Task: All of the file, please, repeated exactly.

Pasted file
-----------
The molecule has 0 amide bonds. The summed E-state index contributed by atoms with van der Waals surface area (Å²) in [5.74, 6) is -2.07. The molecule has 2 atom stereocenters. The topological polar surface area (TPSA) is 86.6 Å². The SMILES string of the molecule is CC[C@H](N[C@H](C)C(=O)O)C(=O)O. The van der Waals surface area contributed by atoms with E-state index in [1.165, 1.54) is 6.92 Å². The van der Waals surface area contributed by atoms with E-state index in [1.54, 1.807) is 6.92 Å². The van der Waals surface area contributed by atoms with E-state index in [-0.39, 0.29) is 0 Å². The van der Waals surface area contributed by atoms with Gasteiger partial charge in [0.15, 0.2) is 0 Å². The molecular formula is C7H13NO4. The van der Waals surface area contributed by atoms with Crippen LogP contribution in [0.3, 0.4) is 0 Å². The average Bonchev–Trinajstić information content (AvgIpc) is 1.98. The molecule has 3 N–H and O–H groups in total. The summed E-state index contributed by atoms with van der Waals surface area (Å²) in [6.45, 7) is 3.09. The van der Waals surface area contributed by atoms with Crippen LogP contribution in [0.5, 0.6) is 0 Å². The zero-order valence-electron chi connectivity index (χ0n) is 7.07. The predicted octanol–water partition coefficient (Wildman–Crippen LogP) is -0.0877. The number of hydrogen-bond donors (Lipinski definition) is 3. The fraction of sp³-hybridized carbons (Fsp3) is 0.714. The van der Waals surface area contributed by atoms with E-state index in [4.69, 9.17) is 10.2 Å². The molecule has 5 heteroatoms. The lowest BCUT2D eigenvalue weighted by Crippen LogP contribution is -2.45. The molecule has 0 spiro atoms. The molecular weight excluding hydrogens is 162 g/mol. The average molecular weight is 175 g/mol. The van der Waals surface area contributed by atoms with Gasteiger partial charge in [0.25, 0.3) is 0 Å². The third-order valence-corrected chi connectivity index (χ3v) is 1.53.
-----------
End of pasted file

The molecule has 0 amide bonds. The summed E-state index contributed by atoms with van der Waals surface area (Å²) in [5.74, 6) is -2.07. The molecule has 2 atom stereocenters. The topological polar surface area (TPSA) is 86.6 Å². The SMILES string of the molecule is CC[C@H](N[C@H](C)C(=O)O)C(=O)O. The van der Waals surface area contributed by atoms with E-state index in [1.165, 1.54) is 6.92 Å². The van der Waals surface area contributed by atoms with E-state index in [1.54, 1.807) is 6.92 Å². The van der Waals surface area contributed by atoms with E-state index in [-0.39, 0.29) is 0 Å². The van der Waals surface area contributed by atoms with Gasteiger partial charge in [0.15, 0.2) is 0 Å². The molecular formula is C7H13NO4. The van der Waals surface area contributed by atoms with Crippen LogP contribution in [0.3, 0.4) is 0 Å². The average Bonchev–Trinajstić information content (AvgIpc) is 1.98. The molecule has 3 N–H and O–H groups in total. The summed E-state index contributed by atoms with van der Waals surface area (Å²) in [6.45, 7) is 3.09. The van der Waals surface area contributed by atoms with Crippen LogP contribution in [0.5, 0.6) is 0 Å². The zero-order valence-electron chi connectivity index (χ0n) is 7.07. The predicted octanol–water partition coefficient (Wildman–Crippen LogP) is -0.0877. The number of hydrogen-bond donors (Lipinski definition) is 3. The fraction of sp³-hybridized carbons (Fsp3) is 0.714. The van der Waals surface area contributed by atoms with E-state index in [4.69, 9.17) is 10.2 Å². The molecule has 5 heteroatoms. The lowest BCUT2D eigenvalue weighted by Crippen LogP contribution is -2.45. The molecule has 0 spiro atoms. The molecular weight excluding hydrogens is 162 g/mol. The average molecular weight is 175 g/mol. The van der Waals surface area contributed by atoms with Gasteiger partial charge in [0.25, 0.3) is 0 Å². The third-order valence-corrected chi connectivity index (χ3v) is 1.53.